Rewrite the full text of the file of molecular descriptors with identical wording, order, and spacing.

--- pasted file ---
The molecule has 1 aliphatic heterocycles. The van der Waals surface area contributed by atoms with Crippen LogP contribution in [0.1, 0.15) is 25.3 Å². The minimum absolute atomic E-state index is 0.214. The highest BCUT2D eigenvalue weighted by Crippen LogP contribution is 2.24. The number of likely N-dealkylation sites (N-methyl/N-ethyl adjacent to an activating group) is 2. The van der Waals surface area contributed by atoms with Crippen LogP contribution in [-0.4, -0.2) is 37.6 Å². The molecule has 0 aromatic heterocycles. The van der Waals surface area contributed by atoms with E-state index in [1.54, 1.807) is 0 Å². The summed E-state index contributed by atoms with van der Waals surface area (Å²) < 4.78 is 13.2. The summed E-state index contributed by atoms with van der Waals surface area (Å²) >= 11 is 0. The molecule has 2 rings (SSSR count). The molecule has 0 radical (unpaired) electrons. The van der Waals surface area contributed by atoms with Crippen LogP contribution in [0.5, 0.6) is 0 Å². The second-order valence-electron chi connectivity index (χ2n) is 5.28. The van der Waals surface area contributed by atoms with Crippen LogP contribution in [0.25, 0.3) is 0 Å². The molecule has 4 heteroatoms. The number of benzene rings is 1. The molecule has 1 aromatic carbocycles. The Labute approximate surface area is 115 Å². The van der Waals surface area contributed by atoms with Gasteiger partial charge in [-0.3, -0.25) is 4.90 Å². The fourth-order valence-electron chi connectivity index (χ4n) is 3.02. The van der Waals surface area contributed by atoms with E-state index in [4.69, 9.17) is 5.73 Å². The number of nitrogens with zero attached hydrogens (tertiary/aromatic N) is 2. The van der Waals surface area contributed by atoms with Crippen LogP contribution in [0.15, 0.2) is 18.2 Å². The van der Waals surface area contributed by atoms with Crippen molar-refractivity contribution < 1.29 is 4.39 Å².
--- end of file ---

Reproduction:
The molecule has 1 aliphatic heterocycles. The van der Waals surface area contributed by atoms with Crippen LogP contribution in [0.1, 0.15) is 25.3 Å². The minimum absolute atomic E-state index is 0.214. The highest BCUT2D eigenvalue weighted by Crippen LogP contribution is 2.24. The number of likely N-dealkylation sites (N-methyl/N-ethyl adjacent to an activating group) is 2. The van der Waals surface area contributed by atoms with Crippen LogP contribution in [-0.4, -0.2) is 37.6 Å². The molecule has 0 aromatic heterocycles. The van der Waals surface area contributed by atoms with E-state index in [1.54, 1.807) is 0 Å². The summed E-state index contributed by atoms with van der Waals surface area (Å²) < 4.78 is 13.2. The summed E-state index contributed by atoms with van der Waals surface area (Å²) >= 11 is 0. The molecule has 2 rings (SSSR count). The molecule has 0 radical (unpaired) electrons. The van der Waals surface area contributed by atoms with Crippen LogP contribution in [0.5, 0.6) is 0 Å². The second-order valence-electron chi connectivity index (χ2n) is 5.28. The van der Waals surface area contributed by atoms with Crippen LogP contribution in [0.25, 0.3) is 0 Å². The molecule has 4 heteroatoms. The number of benzene rings is 1. The molecule has 1 aromatic carbocycles. The Labute approximate surface area is 115 Å². The van der Waals surface area contributed by atoms with Gasteiger partial charge in [-0.3, -0.25) is 4.90 Å². The fourth-order valence-electron chi connectivity index (χ4n) is 3.02. The van der Waals surface area contributed by atoms with E-state index in [4.69, 9.17) is 5.73 Å². The number of nitrogens with zero attached hydrogens (tertiary/aromatic N) is 2. The van der Waals surface area contributed by atoms with Crippen LogP contribution in [0.15, 0.2) is 18.2 Å². The van der Waals surface area contributed by atoms with Crippen molar-refractivity contribution < 1.29 is 4.39 Å².